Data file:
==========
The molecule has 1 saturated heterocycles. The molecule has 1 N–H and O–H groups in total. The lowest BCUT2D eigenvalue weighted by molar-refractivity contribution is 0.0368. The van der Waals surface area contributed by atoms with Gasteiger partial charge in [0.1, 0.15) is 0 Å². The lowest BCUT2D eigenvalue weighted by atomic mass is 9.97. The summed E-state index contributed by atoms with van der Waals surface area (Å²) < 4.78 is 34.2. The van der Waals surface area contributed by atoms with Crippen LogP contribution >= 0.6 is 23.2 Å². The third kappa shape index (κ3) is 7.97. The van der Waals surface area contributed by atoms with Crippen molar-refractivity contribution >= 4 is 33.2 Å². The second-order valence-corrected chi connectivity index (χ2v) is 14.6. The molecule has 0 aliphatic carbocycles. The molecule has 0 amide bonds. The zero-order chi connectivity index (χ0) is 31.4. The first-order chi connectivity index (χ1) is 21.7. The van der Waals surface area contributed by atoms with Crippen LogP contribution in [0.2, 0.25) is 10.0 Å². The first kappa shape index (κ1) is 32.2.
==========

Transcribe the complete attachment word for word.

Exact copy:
The molecule has 1 saturated heterocycles. The molecule has 1 N–H and O–H groups in total. The lowest BCUT2D eigenvalue weighted by molar-refractivity contribution is 0.0368. The van der Waals surface area contributed by atoms with Gasteiger partial charge in [0.1, 0.15) is 0 Å². The lowest BCUT2D eigenvalue weighted by atomic mass is 9.97. The summed E-state index contributed by atoms with van der Waals surface area (Å²) < 4.78 is 34.2. The van der Waals surface area contributed by atoms with Crippen LogP contribution >= 0.6 is 23.2 Å². The third kappa shape index (κ3) is 7.97. The van der Waals surface area contributed by atoms with Crippen molar-refractivity contribution >= 4 is 33.2 Å². The second-order valence-corrected chi connectivity index (χ2v) is 14.6. The molecule has 0 aliphatic carbocycles. The molecule has 0 amide bonds. The zero-order chi connectivity index (χ0) is 31.4. The first-order chi connectivity index (χ1) is 21.7. The van der Waals surface area contributed by atoms with Crippen LogP contribution in [0.2, 0.25) is 10.0 Å². The first kappa shape index (κ1) is 32.2.